This s part of my ongoing project to digitise and upload the back-issues of The Evangelical Quarterly, which requires me to contact each author (or his/her executor) and obtain their permission. If you are the author or know the author of any article not currently only please contact me.
I was dlighted when David Instone-Brewer, with whom I work on Tyndale House’s STEP Project, contacted me and asked me to write a review of his latest book, The Jesus Scandals: Why He Shocked His Contemporaries (and Still Shocks Today).
I have always been fascinated with research that attempts to shed light on the meaning of obscure biblical texts by drawing upon relevant background material from the culture of day. In this case the author uses the theme of “Scandals” in Jesus’ life and teachings and among Jesus’ friends, using his extensive knowledge of rabbinic sources, to explain why what Jesus said and did was so shocking to the religious people of his day. Each chapter contains references to these sources for further reading.
Of course, there are dangers in relying on background alone to clarify the meaning of biblical texts. There are countless examples where new interpretations of particular verses have been suggested based on background material that later turned out to have been misinterpreted, or in one case I can think of, completely fabricated! Rabbinic material is difficult to date, so that danger of an anachronistic interpretation is very real. However, the author is well aware of these potential pitfalls (as he has described in detail elsewhere), and strives to avoid falling into them.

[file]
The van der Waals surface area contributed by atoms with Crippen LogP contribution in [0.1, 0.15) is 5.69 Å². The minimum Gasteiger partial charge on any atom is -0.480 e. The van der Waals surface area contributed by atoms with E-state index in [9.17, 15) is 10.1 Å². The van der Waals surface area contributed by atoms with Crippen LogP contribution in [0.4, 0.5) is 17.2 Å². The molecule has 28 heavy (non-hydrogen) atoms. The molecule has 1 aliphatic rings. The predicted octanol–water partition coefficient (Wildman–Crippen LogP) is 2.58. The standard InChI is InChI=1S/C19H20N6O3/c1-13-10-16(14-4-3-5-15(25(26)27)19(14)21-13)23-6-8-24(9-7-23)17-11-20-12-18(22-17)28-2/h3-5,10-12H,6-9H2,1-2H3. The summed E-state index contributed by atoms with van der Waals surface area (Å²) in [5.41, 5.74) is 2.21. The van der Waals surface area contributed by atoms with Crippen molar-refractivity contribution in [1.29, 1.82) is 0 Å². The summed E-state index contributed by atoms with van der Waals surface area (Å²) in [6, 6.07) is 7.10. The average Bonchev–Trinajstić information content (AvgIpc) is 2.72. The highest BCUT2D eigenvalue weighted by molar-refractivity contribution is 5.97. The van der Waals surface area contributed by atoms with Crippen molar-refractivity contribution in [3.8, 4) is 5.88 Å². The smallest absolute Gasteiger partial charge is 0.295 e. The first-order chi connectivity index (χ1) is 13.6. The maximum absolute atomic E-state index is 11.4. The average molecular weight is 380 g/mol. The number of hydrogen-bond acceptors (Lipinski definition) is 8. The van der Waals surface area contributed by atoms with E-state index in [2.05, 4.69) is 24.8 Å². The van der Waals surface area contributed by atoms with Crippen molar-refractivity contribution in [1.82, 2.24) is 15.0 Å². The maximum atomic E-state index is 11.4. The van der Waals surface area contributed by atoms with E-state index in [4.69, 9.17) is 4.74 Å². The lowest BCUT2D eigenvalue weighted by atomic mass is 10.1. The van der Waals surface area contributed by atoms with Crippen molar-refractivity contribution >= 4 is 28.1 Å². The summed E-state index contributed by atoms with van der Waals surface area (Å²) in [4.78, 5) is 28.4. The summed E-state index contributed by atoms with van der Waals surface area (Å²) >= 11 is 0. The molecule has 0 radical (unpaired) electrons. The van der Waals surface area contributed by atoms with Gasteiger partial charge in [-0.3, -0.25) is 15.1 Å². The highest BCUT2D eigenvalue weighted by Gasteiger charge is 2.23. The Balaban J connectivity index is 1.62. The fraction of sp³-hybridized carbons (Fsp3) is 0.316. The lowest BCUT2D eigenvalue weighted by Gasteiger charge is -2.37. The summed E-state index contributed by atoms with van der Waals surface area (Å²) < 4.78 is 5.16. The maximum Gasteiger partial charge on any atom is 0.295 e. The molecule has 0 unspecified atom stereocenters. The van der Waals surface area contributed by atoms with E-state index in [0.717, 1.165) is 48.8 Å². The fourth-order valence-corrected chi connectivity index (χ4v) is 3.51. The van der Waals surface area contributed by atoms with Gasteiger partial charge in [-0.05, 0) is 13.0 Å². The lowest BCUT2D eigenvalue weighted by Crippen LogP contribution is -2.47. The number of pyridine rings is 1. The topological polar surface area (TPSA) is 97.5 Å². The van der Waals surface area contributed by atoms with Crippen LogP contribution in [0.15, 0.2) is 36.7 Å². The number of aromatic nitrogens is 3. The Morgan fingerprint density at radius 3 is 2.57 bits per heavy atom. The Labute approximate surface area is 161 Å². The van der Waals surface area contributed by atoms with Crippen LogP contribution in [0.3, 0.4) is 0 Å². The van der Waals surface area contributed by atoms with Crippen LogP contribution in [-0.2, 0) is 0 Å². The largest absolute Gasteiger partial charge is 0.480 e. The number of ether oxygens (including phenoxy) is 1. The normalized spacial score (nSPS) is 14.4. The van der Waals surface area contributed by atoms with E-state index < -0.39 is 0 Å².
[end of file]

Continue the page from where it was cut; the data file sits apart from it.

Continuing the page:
The chapters are deliberately short and pithy, allowing them to be read in a few minutes, meaning that they could easily be used to provoke a discussion in a Bible Study or home group context, especially as a modern day application is suggested. The chapter on “Censored Arrest Warrant”, based on a document acquired by Tyndale House in Cambridge, where David works, can also be viewed as a video:
I found this and the chapter on “Child Abuse” particularly interesting as I had never come across this material before. Those interested in the New Testament teaching on divorce will want to read the chapters on “No Fault Divorce” and “Marital Abuse”, perhaps going on to read the author’s major work on that subject [Divorce and Remarriage in the Church: Biblical Solutions for Pastoral Realities].
Whether you agree with all of David’s conclusions or not, I am sure that you will find as I did that your understanding of the context of Jesus’ life and ministry is expanded and enhanced, and so warmly recommend this book. For a sample chapter and a peak at the introduction and table of contents, click here.
I thought that this was such a great book that I bought another copy which you can win book by entering the giveaway below [i.e. it is not the free copy I was sent to review 🙂 ].